While the concept of swing trading the indexes using long and short leveraged ETFs is ridiculously straightforward (even boring), the strategic benefits of this simple strategy are profound and cannot be overstated.
Permanence / Endurance
Hot stocks come and go. I remember back when retail investors were obsessing over Crocs and Krispy Kreme. When’s the last your neighbor boasted about their CROX or KKR positions? (KKR isn’t even public anymore.) More recently it was pot stocks, anything to do with cryptocurrency, and 3D printing. Those too have been thrown out with yesterday’s trash. (ACB, RIOT, and DDD are all down 95% from their bubblicious highs) Today’s must-have stocks are video conferencing, telemedicine, and electric cars. Will they fare any better than their highflying predecessors? Only time will tell.
What comes next? Who knows, but it definitely takes a tremendous amount of skill, effort, and a mountain of luck to identify those critical tipping points before the inevitable crash annihilates the blissfully ignorant crowd’s portfolios. (Even superstars like AMZN plunged 95% following the dot-com bubble and NFLX shed 80% multiple times during its sensational climb.)
And it isn’t just knowing when to abandon ship, but also having the time to find and learn the next super-stock’s personality. All while trying to avoid getting burned by the numerous highflying imposters. Trading this way can be rewarding for those with the dedication and work ethic to follow it all the way through. Unfortunately, it makes me tired just thinking about all the mental gymnastics this approach requires year-in and year-out.
The wonderful thing about the S&P 500 is it will never go out of style. The S&P 500 is older than I am and it has never been more popular than it is today. And I have zero doubt it will continue to grow in popularity as the index investing revolution continues.
Only needing to learn one thing and then I’m set for the rest of my life. Yes, I’ll take that one, please!
Many of the hottest stocks are small. Like crazy small. That’s both a blessing and a curse. The smallest market caps have the greatest potential to explode higher exponentially. But what goes up fast typically comes down even faster. When the crowd panics and abandons ship simultaneously, there won’t be anyone left willing to buy your stock at a reasonable price.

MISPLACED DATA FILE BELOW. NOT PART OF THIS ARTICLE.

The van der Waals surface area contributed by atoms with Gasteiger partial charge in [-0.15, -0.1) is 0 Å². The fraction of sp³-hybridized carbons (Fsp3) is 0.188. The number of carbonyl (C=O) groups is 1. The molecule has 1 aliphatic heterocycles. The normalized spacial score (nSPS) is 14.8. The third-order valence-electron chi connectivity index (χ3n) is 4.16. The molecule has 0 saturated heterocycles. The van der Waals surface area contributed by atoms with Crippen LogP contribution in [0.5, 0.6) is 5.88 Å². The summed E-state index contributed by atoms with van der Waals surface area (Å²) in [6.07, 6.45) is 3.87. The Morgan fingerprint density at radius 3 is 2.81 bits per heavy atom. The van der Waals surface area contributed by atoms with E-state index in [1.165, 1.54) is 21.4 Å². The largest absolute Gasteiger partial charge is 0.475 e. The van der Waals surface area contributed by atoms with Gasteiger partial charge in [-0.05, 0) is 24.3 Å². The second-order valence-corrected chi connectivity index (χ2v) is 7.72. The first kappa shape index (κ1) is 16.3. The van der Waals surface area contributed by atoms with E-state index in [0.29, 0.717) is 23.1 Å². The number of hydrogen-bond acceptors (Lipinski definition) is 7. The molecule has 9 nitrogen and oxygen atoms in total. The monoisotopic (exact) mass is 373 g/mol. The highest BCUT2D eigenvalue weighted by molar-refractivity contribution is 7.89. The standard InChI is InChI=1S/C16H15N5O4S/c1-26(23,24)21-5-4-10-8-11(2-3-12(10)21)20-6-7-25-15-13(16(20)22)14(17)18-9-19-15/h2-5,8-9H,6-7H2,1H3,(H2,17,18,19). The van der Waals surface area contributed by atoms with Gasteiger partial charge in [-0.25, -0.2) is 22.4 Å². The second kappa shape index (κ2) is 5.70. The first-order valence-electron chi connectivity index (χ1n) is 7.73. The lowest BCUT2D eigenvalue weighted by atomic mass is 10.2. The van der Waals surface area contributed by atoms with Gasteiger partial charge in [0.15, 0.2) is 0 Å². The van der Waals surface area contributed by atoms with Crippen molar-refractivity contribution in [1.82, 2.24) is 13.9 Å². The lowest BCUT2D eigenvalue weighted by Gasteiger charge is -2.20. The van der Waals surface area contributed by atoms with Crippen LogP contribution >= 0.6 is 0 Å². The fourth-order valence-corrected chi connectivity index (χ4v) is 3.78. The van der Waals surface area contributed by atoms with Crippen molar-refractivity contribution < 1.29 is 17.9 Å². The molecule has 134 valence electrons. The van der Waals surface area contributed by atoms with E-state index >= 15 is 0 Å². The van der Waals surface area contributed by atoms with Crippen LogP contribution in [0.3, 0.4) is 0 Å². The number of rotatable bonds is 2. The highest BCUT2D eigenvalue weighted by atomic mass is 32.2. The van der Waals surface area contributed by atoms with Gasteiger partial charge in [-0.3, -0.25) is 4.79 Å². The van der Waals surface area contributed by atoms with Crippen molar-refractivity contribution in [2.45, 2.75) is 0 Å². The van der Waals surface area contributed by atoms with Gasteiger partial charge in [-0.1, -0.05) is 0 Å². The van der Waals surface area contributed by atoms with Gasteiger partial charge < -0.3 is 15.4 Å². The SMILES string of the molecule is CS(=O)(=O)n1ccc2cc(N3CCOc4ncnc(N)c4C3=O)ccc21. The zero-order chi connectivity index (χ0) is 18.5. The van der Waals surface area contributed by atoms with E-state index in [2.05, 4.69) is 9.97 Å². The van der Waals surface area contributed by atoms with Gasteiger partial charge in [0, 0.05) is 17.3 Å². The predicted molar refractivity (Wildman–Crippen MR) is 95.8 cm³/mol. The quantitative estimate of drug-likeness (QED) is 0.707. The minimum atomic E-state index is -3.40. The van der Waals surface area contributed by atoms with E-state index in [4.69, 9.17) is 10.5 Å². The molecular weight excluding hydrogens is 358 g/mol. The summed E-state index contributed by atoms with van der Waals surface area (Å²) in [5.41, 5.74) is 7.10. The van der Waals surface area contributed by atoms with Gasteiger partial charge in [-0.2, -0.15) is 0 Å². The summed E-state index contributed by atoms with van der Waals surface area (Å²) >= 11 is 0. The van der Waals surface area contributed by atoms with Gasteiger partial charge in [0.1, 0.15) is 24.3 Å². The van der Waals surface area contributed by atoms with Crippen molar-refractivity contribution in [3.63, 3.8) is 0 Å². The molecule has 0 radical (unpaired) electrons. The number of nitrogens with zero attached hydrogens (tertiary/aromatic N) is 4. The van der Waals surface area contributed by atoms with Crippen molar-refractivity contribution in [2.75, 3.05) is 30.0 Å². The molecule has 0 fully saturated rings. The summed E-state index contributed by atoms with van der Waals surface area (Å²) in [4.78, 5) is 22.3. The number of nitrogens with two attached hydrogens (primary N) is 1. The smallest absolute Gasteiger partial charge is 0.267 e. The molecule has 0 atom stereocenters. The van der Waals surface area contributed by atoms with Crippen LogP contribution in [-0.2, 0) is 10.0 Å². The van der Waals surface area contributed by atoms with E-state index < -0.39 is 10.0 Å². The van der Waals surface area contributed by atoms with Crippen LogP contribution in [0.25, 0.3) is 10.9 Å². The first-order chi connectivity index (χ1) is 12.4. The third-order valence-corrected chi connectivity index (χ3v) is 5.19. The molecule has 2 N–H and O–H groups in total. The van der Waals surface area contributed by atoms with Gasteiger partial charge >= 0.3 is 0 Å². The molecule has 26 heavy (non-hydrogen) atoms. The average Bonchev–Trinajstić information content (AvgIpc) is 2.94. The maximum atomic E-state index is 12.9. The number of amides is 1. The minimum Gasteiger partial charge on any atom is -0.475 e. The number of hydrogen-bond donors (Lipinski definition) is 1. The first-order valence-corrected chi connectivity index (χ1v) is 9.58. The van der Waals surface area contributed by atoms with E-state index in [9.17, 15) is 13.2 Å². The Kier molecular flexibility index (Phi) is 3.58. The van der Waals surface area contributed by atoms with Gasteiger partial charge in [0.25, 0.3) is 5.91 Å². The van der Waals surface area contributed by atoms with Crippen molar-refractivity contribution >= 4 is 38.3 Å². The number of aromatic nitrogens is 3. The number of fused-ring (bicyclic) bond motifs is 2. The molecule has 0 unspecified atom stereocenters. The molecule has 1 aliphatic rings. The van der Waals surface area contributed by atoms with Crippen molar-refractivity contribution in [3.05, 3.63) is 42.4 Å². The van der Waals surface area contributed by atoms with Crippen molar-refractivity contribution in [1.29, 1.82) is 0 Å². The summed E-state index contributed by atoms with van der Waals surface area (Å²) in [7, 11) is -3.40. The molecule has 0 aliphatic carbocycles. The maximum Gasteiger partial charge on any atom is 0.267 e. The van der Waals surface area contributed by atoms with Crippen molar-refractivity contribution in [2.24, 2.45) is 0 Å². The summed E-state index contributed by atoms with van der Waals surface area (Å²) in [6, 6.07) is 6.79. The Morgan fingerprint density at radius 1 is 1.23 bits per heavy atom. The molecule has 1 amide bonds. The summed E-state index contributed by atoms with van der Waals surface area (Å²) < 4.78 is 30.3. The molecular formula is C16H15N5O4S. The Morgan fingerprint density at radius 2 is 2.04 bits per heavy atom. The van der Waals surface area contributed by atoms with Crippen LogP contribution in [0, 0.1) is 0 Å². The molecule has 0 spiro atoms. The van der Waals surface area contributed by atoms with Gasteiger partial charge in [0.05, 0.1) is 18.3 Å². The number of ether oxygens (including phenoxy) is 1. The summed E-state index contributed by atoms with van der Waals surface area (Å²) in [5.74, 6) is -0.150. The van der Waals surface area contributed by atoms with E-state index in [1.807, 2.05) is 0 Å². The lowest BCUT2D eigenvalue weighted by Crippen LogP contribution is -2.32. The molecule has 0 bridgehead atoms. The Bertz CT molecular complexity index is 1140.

On the other hand, the S&P 500 is far and away the most liquid equity-based security in the world. It doesn’t matter if you are a 20-year-old trading your first $100 or a billion-dollar hedge fund manager, you won’t have a liquidity problem moving in and out of the S&P 500. (If the S&P 500 has liquidity issues, the world is having a very, very bad day and humanity has bigger problems than stock portfolios.)
If you dabble in a little bit of this (tech stocks) and a little bit of that (options), and maybe a sprinkle in something else (beaten-down stocks), you inevitably end up being very average at everything. Unfortunately, in the market, average is a very bad place to be since most people lose money.
You will always be more successful if you have a laser-like focus on one thing and you do that one thing better than everyone else. For many people, this little hack is the difference between developing into a successful trader and washing out broke.
(And as I alluded to above, if you are going to spend a lot of time becoming an expert in one thing, make sure that one thing will be around for a long, long time.)
Only one thing to watch
It is often said that 50% of an individual stock’s performance comes from the broad market. And this makes sense intuitively. If the indexes go up, most stocks go up and if the indexes go down, most stocks go down.
For this reason, a successful trader starts every day by analyzing the indexes. If the indexes are in an up-trend, he looks for something to buy. If the indexes are in a down-trend, he looks for something to sell.
Bu if we have to analyze the market anyway, why not stop there and simply trade the index? That saves countless hours of research and time wasted sorting through hundreds of charts and chasing countless dead-end stocks.
Only one decision to make
A smart trader once said, “Holding a stock is the same thing as making the decision to buy it all over again.” The original context of this quote relates to holding a loser. (i.e. If you wouldn’t buy the stock at this level, you shouldn’t continue holding it.)
But this framework also makes sense when looking at the decisions a trader should be making every day. If I have 5 stocks, then every day I should be deciding if I would buy each of these stocks again today. If the answer is no for any of them, then it is time to sell. 5 stocks x 5 days = 25 decisions to hold or sell. 10 stocks x 5 days = 50 decisions.
Compare this to swing trading the indexes. One index. One decision.
Not paying rent – ie options